It means that the “civil war” described in that article in the Hill is today’s version of the battle between Ronald Reagan and Gerald Ford — or in British terms, between Margaret Thatcher and the Gerald Ford of British politics, the Conservative ex-prime minister Edward Heath.

Yesterday, Rush Limbaugh went on at length about this latest battle between the Reagan and Ford wings of the GOP. This being Rush Limbaugh, Rush was exactly understanding of the reason for what he called the “all-out assault” on Senator Cruz by David Brooks and Washington Establishment Republicans. “Why don’t you switch parties?” El Rushbo challenged Brooks. He added that “the Republican Establishment needs to be undermined” if it is all about throwing in with the Democrats.

Bravo to Rush.

Over at Sean Hannity’s radio domain Hannity has been saying for weeks that defunding Obamacare has to be the dividing line for House Republicans.

And, of course, while Mark Levin has not used the term the “socialist ratchet” in his bestselling The Liberty Amendments: Restoring the American Republic the entire reason for the book in the first place is because of the socialist ratchet, which of course has everything to do with socialism and nothing to do with the Constitution. 

What Georgia Republican Congressman Tom Graves and his 42 House Republican co-sponsors are about is grabbing hold of the on-automatic-pilot-leftward-ratcheting machinery and stopping it from one more ratchet left. Not even stopping it period. Just stopping it from one more ratchet leftward. Recall that Graves’ bill ties “a one-year delay in the healthcare law to funding for the government.” Which is to say, Graves and his colleagues understand the power of political leverage — which is the only wrench conservatives have to grab hold and bring the machinery to a momentary halt.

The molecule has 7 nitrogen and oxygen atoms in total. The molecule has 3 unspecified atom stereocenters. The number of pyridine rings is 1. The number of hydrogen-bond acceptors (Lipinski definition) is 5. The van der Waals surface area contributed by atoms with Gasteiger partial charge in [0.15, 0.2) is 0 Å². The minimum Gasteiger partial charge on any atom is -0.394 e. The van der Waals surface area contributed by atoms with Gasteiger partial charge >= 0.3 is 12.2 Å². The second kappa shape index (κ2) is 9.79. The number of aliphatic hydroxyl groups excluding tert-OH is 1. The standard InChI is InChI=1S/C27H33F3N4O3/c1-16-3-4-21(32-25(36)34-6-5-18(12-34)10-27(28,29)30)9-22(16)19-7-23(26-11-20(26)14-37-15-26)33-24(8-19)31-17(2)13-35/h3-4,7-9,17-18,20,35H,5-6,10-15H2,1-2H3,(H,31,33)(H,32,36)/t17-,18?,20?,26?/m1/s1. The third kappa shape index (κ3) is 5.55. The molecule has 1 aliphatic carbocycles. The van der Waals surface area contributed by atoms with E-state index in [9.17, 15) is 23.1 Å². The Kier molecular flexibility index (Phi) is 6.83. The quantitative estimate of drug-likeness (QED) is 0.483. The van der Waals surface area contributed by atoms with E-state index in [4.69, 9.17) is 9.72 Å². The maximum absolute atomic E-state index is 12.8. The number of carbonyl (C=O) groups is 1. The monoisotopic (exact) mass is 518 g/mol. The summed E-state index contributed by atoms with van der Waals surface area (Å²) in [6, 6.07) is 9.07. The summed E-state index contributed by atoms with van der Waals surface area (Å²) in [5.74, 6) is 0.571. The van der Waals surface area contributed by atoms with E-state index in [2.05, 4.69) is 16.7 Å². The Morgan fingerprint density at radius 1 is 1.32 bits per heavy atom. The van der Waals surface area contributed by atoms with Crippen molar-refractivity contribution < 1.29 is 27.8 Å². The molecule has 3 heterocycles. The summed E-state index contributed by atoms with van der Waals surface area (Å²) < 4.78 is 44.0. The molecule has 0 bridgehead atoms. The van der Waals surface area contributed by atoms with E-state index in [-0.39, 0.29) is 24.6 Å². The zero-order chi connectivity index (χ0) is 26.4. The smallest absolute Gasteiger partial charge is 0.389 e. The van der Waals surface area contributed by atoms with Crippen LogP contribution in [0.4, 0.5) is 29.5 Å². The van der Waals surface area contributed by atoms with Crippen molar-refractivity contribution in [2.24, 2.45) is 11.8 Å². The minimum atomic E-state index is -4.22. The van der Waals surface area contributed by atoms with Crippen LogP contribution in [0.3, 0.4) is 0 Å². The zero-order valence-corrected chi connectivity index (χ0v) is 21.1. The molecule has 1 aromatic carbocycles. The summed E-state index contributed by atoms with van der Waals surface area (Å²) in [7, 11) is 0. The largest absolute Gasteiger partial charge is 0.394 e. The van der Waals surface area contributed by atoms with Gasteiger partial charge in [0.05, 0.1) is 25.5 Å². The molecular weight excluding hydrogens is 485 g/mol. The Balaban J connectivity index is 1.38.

Not destroying the machinery — hardly that. Simply stopping it from merely slipping a single notch more to the left.

Jenny Beth Martin and the Tea Party Patriots understand this. So too do Freedom Works and the Club for Growth understand this. For America’s Brent Bozell understands this when he says

“Congressman Graves’ proposal to defund ObamaCare through 2015 is the best plan we have seen to prevent this law from taking hold,” ForAmerica Chairman Brent Bozell said in a statement.

One of things that used to drive Reagan crazy were congressional Republicans who refused to fight because they were afraid of losing. A while back we cited Reagan’s disgust with House Republicans who refused to back him up on a pork laden so-called Clean Water bill in 1987. Only 20 Republicans had the courage to stand behind Reagan’s veto, heedless of Reagan’s wisdom that even in the face of certain defeat it was critically important to draw a bright line between Republicans and Democrats so that the American people would understand the difference between the two parties.